Gerald Group – Impact investing

True to its core business for the past 60 years, Gerald Group is an established global trader of metals, a commodity that is becoming irreplaceable in a future of clean technology. The metals and mining industry has been around for half a million years, long before the oil and gas industry. Mining has always been […]


True to its core business for the past 60 years, Gerald Group is an established global trader of metals, a commodity that is becoming irreplaceable in a future of clean technology. The metals and mining industry has been around for half a million years, long before the oil and gas industry.

Mining has always been intimately intertwined with human history. From early tools to currencies and spacecraft travelling beyond the solar system, the industry’s products have underpinned human civilisation and progress throughout history. Faced with a future where mass adoption of renewable power and electrification is the way forward, metals and mining will continue to play a crucial role in our world.

It is unfortunate that for products so critical to a clean future, their extraction and production processes can be the most damaging socially and environmentally. The mining industry in general has been slow to adapt to the environmental, social and corporate governance (“ESG”)* challenge. 

“The industry has done a terrible job,” said Mr. Frederic Lotti, Global Head of Investments at Gerald Group, in a presentation at the recent Mining Indaba Conference in Cape Town. “Our industry is among the most experienced in the ESG field and should be at the forefront of shaping the ESG discussion, but it’s not. And because of this lack of leadership, others have taken control of this debate and the industry’s reputation has considerably suffered”.

Gerald’s portfolio combines strategic stakes and former distressed assets, defining the Group’s investment process, and leading Mr. Lotti to think a lot about the Group’s approach to investments in the mining space. “As metal off-taker, lender or minority stakeholder, we try to use our influence to help transition. We have seen from close how projects go into distressed situations and in some cases we were forced to step in, but we have ultimately always been successful in turning around assets. Apart from sourcing responsibly, in the process and out of necessity, we’ve developed some very important operating principles of which the most salient ones are to always work for the long term and to make a positive and sustainable impact wherever we operate.”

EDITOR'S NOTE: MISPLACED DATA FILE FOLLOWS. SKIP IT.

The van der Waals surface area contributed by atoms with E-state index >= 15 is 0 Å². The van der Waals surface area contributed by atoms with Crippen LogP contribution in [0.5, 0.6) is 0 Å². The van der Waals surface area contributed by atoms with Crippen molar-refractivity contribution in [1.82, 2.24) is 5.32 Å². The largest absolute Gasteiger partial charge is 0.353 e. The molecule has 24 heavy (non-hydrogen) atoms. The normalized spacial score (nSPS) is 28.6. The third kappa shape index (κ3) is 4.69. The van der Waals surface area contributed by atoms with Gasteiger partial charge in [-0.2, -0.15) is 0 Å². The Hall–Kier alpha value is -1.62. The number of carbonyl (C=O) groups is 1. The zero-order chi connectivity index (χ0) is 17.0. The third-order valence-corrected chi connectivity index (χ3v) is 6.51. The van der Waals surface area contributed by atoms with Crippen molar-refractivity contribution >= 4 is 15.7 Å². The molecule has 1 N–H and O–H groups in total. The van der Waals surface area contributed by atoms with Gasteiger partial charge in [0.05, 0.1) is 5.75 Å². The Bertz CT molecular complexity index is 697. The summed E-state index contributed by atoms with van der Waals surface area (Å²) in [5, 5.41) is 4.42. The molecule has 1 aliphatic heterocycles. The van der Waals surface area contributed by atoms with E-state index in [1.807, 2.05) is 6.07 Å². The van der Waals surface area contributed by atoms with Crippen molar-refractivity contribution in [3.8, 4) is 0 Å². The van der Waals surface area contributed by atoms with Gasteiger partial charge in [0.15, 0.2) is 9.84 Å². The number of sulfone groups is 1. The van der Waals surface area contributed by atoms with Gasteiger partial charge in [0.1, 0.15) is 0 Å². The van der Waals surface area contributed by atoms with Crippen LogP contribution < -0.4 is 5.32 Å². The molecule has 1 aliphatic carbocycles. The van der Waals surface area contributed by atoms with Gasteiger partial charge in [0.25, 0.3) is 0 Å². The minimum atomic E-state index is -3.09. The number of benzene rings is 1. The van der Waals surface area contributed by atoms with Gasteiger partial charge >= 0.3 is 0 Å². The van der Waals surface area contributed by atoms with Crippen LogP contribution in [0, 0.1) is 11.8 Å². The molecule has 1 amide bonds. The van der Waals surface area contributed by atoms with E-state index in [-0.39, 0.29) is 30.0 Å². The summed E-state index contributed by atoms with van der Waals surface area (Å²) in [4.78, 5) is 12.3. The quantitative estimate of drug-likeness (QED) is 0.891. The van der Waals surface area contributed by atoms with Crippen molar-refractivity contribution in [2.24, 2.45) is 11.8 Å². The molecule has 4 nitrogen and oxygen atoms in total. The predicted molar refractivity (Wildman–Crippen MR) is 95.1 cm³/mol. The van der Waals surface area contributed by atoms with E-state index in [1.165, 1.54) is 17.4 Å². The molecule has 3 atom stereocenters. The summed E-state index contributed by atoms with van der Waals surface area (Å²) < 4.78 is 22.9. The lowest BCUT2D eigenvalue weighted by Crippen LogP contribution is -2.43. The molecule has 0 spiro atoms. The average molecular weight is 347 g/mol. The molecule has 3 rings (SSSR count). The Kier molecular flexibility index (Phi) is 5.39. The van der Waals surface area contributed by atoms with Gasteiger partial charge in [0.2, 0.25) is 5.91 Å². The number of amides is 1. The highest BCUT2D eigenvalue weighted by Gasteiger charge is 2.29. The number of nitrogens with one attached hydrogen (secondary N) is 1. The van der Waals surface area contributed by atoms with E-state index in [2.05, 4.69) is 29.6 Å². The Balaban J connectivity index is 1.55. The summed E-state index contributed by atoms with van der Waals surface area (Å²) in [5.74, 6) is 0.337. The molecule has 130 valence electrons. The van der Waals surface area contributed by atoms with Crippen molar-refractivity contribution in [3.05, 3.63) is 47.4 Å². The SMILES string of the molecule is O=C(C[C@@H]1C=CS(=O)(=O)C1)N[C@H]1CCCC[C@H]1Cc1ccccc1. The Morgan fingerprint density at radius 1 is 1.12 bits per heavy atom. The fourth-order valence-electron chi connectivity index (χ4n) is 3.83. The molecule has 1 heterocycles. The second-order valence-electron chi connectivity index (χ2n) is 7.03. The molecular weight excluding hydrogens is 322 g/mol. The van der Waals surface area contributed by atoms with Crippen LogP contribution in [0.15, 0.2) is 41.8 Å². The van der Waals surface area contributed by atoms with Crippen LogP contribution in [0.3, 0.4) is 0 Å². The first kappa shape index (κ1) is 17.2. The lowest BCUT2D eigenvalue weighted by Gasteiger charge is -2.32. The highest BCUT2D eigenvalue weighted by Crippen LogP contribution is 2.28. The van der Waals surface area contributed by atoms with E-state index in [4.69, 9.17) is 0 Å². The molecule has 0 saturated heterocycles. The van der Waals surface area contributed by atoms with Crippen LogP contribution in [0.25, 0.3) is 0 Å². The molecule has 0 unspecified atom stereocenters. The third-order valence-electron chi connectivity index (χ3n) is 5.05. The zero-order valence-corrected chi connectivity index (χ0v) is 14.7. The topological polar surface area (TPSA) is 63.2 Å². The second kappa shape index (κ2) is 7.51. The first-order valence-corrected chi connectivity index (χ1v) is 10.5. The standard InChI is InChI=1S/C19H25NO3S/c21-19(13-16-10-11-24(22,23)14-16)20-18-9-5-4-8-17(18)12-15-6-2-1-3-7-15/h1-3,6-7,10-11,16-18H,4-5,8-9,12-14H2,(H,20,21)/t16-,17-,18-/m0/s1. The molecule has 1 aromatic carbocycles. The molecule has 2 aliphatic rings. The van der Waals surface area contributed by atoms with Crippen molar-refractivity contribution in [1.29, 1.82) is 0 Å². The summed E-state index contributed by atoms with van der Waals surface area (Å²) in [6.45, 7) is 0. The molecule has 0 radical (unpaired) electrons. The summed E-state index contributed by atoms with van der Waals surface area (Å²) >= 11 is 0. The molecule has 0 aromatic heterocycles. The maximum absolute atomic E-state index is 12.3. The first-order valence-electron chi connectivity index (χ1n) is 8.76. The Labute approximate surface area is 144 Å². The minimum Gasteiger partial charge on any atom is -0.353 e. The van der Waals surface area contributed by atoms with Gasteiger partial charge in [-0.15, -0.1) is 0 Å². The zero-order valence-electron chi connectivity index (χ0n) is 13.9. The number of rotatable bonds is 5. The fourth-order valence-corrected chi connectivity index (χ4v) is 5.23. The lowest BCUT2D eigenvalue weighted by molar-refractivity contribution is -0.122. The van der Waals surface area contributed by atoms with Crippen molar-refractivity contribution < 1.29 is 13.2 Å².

Gerald takes the long-term view and structures its operations to be as resilient as possible. “That means the Group works with a relentless focus on margin, speed of execution and with an entrepreneurial mindset, where we start with a blank page and a small team working in a very pragmatic on the ground approach,” Lotti says. 

To Gerald, training the workforce for mobility and achieving gender equality are more than just ESG issues, they are also business issues.

“Engagement of stakeholders, collaboration and mutual respect strengthen all parties creating more value for each,” said Mr. Lotti. “We were trying to recruit women to drive our transport trucks because they are less aggressive drivers than men and more cautious with equipment, but we could not find candidates. I believe the shortage of skilled women is a true economic cost to the mining business. 

“Throughout our experience in dealing with distressed situations, we have truly learned that having strong ESG practices is essential. In fact, there is a lot of research and evidence supporting findings that businesses with good ESG metrics benefit from higher investment return and lower downside risk. The resulting business is stronger, more resilient, incurs less regulatory interferences and inevitably focuses on sustainability. At Gerald, we maintain a large focus on climate change and the decarbonisation process, women in the workforce, education and farming.” 

Some large financial institutions have explicitly stated that they will reallocate capital away from businesses that do not “firmly integrate climate change and sustainability” in their strategy. Carbon heavy companies will trade at a discount to more carbon efficient ones, making fund raising difficult if not impossible for those who do not adapt. “It is important to realise that if the mining industry doesn’t act now, not only will its reputation suffer but valuations will deteriorate, making it harder to raise capital. As an industry, we really need to reframe how we approach our projects,” said Mr. Lotti.  

“It’s so much more than just mining. Our investments are making the future possible by providing the critical ingredients necessary for a cleaner planet to all, while transforming and improving the lives of local communities forever. When done well, it’s impact investing. Our industry needs to change and this time with true purpose and intentionality, and transition to that low carbon future,” Mr. Lotti concluded.


* Note: ESG is used to describe the incorporation of environmental, social, and governance factors in investing responsibly over the long term. ESG factors could include: energy consumption, greenhouse gas emissions, climate change, resource scarcity, water use, waste management, health and safety, employee productivity, diversity and inclusion, supply chain risk management, human rights, and effective board oversight, and when relevant, may have a material impact on the financial performance of an investment. 


Gerald Group promotes the advancement of women in the workforce. Women represent 50% of the Group’s Executive Board of Directors. 


SOREMI, a Copper-Zinc mine and SXEW plant in the Republic of Congo-Brazzaville where Gerald is a strategic shareholder, sources a large majority of fresh food supply from its own built agricultural and livestock farm

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